As so often happens in critical scholarship, however, the entire nature of this debate changed with the entrance of a new generation of scholars upon the scene. Three names are connected with the downfall of the old liberal school: William Wrede who in 1901 published The Messianic Secret in the Gospels; Albert Schweitzer, whose work Quest of the Historical Jesus appeared in 1906; and Martin Kahler who authored The So-Called Historical Jesus and the Historic Biblical Christ, which came off the presses in 1892 but did not have its effect until much later. Wrede argued that it was no longer possible to obtain from the Gospels a real picture of the historical Jesus. Schweitzer made the same point, then constructed his own portrait of Christ. He said Jesus of Nazareth was a fanatical futurist who died in vain for his hope in the Second coming. Kahler on the other hand, distinguished between “Jesus” and “Christ”, intending by “Jesus” to describe the man of Nazareth; by “Christ” he understood the Savior proclaimed by the church. The two words for `historical’ also brought about a second distinction in the original German edition. For the term historisch meant for him the bare facts of the past, while geschichtlich meant that which possesses permanent significance. So, he placed in opposition to one another the so-called `historical Jesus’, as the lives of Jesus had sought to reconstruct him, and the geschichtlich, Biblical Christ, as the apostles proclaimed Him. This last figure was the one who concerned Kahler the most in terms of an existential appreciation of him. At first, however, Kahlar’s thesis went unheard; only in our time, when Rudolf Bultmann took it up, did it receive attention.
A single quotation from one of the scholarly journals of that day will reflect the condition of the Gospels in the minds of scholars as the result of the theories they had spun:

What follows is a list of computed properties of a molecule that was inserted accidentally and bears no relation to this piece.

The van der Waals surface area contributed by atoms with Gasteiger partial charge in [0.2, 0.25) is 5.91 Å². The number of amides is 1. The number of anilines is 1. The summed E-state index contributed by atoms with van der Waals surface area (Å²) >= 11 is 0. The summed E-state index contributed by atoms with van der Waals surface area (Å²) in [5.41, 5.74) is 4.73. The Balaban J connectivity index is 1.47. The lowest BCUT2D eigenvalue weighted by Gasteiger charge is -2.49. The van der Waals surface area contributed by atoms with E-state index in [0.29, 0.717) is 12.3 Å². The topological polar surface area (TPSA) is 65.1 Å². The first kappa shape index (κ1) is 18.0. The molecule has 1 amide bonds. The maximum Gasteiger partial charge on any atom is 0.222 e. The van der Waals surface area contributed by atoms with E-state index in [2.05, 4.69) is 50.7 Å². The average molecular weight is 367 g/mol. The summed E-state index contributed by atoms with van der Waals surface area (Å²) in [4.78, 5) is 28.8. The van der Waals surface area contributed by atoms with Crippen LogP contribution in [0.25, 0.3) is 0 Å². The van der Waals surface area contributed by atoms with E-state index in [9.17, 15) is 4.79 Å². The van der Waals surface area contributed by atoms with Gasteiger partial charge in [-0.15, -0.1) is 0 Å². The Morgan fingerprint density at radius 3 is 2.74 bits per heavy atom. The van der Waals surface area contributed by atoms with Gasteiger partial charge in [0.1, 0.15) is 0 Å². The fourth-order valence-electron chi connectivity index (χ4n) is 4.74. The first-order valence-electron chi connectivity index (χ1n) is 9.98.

“As a result of the work of the Higher criticism the Four Gospels are a complete wreck as historical records . . . It can never be proved that an historical person uttered the great teachings of the Fourth Gospel . . . . As authorities for a life of Jesus they (the Synoptic Gospels) are hopelessly shattered by the assaults of the Higher Criticism. How little they tell us of an historic Jesus” (Hibbert Journal, Jan., 1911, pp. 346-347).
The introduction of form-critical techniques into this discussion gave the venture a slightly different twist, although writers were still dependent upon what had gone before. Hermann Gunkel, an Old Testament critic, first authored the method in that area, but it was left to Martin Dibelius to apply this system to New Testament literary documents. Rudolf Bultmann followed upon the heels of these men with a form-critical analysis which offered a fully developed existentialist philosophical approach. The History of the Synoptic Tradition was the title of the first of many books by him. His studies promoted the view that a quest for the historical Jesus is an impossible assignment, and his existential theology carried through the thesis that such a quest is illegitimate. He held that only a minimal knowledge about the earthly Jesus is necessary for faith: the fact of his existence and his death. Christian faith requires no historical foundation beyond the mere “thatness” of Jesus’ existence. Further, he claimed that Christian relevance and acceptance in the modern scientific age require reinterpretation of the New Testament in terms of an “existentialist non-miraculous prephilosophy.” In other words, the New Testament must be “demythologized” of its miraculous content. It is not hard to see in Bultmann the influence of M. Heidegger, an avowed atheist who said that Bultmann was “making theology out of my philosophy.” Two of his most influential disciples are Hans Conzelmann and Erich Dinkler of Gottingen and Heidelberg respectively.
After Bultmann it was left for others to justify a “quest” at all, since he had denied the need. The apology for the “New Quest” came originally from James M. Robinson in an article in The Christian Century. But it was followed by numerous efforts: Ernst Kasemann, Gunther Bornkamm, Ernst Fuchs, and Gerhard Ebeling, have all attempted to argue the validity of the historical element for faith. And this is fundamentally the way that things stand at this point in the discussion. There has been a movement away .from the thinking of Bultmann on the part of three schools of thought in scholarship: the post-Bultmannians, the “Heilsgeschichte” scholars, and the Pannenberg school. Conservative scholars have never shared his convictions, but they along with the aforementioned three groups are demanding a starting-point in the life and teaching of the historical Jesus.
Truth Magazine XXII: 40, pp. 649-651
October 12, 1978